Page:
Growing Cuttings to produce plants for free!•
Posted on 8 December 2009
Rootrainers – Perfect for Cuttings
Almost anything can be grown from a cutting. It is also an easy and cheap way to obtain more plants. It is also an excellent way to keep your half-hardy perennials from year to year. Rootrainers excel with cuttings of all types.
With cuttings, good preparation is essential. In particular the seed tray, compost mix and the moisture are vital. In late summer, take a few cuttings from your container plants, hanging basket plants and half-hardy border plants and root them in the greenhouse and then pot them up. No Re-Potting with Rootrainers Cuttings love a lot of side – that is why most cuttings are initially placed around the side of a large pot, or in very small pots, to be re-potted later. But, re-potting requires skilled timing, and will cause root disturbance. Rootrainers are small pots, with a massive amount of side. But, unlike small pots they have depth and don’t become pot-bound, so timing ceases to be critical and there is no re-potting. Quick Growth Try any nodal, stem, leaf or root cutting for success. The encouragement of quick root growth and natural air pruning achieved by Rootrainers will create a marvellous root plug. Some cuttings can be ready and planted up within a very short space of time, but others can be left in over winter and even longer if you want to grow semi-standards.
(This mix is sufficient for two trays of the 3”/8cm Rootrainer seed trays - typically an ideal pot size for cuttings) Using a 12cm pot, mix:
- 8 pots of multi-purpose compost;
- 3 pots of perlite or vermiculite; and
- ½ pot of grit or sand (for free drainage).
Mix all the components together well. Fill the trays as you would for seed sowing, making sure the compost comes level with the top of each cell. Cell Size Most cuttings will prefer the 8cm Rapid (Shrub) size - it is ideal for geraniums, fuchsias, marguerites, chrysanthemums, lavenders and shrubs. They can be grown in the longer 12cm Deep (Sherwood) size, but it is generally desirable to get the air-pruning in earlier to encourage new root growth at the first opportunity, and this will occur more quickly in the 8cm size. It should also be noted if you are going to place your cutting later in a house pot or a hanging basket, it may not be desirable to have a longer root system. The 12cm Deep (Sherwood) size is excellent for hardwood cuttings, soft-fruits, clematis nodal cuttings or oriental poppy root cuttings and similar plants. The longer cell is excellent for retaining semi-standards grown from fuchsia cuttings etc, where they can be held in a Rootrainers for well over a year. Many cuttings can be placed in either size according to individual preferences and circumstances, but in all instances success with cuttings will be easier, difficulties fewer, handling will be less, compost and space will be saved, and the plants will be stronger if you use Rootrainers.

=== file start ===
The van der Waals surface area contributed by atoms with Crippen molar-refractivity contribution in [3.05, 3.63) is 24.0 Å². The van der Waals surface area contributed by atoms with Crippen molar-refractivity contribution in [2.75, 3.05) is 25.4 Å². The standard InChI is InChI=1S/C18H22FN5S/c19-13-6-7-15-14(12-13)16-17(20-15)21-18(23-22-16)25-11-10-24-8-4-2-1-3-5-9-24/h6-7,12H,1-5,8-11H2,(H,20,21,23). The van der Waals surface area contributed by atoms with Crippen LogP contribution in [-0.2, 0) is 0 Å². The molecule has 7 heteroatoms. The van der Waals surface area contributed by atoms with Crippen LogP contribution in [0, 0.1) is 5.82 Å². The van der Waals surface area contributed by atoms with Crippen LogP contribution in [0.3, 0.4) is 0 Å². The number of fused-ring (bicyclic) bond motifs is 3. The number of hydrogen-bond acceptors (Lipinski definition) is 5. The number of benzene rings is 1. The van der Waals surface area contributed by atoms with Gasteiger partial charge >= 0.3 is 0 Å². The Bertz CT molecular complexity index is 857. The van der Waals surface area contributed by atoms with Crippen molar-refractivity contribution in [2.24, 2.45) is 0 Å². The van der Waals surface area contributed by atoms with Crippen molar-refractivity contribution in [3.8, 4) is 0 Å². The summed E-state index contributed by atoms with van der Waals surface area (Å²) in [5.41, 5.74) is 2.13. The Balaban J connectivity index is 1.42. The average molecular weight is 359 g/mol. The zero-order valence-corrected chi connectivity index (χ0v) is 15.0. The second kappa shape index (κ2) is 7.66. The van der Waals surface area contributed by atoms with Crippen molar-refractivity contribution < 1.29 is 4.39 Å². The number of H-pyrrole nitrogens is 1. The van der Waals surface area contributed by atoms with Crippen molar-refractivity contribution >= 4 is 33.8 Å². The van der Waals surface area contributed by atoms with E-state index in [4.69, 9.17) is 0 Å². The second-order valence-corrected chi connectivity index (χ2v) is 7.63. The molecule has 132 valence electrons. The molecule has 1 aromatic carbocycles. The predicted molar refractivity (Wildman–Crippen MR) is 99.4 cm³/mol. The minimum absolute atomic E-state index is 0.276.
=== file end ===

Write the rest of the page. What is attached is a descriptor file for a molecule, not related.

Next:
- Preparing your Seed Trays for Cuttings
Before planting your cuttings give the seed trays a good soaking using a watering can. Leave the seed trays with their plastic lids on to conserve water while you select your cuttings. Hardy cuttings need to be placed in a sheltered position away from full sun – ideally in a cold frame. Put them somewhere handy so that they can be looked at daily. If the leaves of the cuttings look a little wilted then, using a water sprayer, you can give them a light spray. On-Going Watering During Propagation With Rootrainers, it is easy to check moisture levels and how the roots are doing. Just open the ‘book’, check and re-close. But - a little hint! Don’t open them until the plant is reasonably established and the roots have hit the side; otherwise you may just be pulling the soil away from the roots and weakening the strength of the plug. Rootrainers packs come with a clear plastic propagating-lid. The lid sits on top of the tray and retains the moisture and warmth. This can be easily removed and replaced for watering, and provides the ideal growing environment for most cuttings. However, do not use the lid for geraniums and other plants that do not like humidity. When plants have developed sufficiently, the lid can be placed under the tray for capillary watering if desired, and for clean handling – ideal if you are keeping or over-wintering plants indoors.
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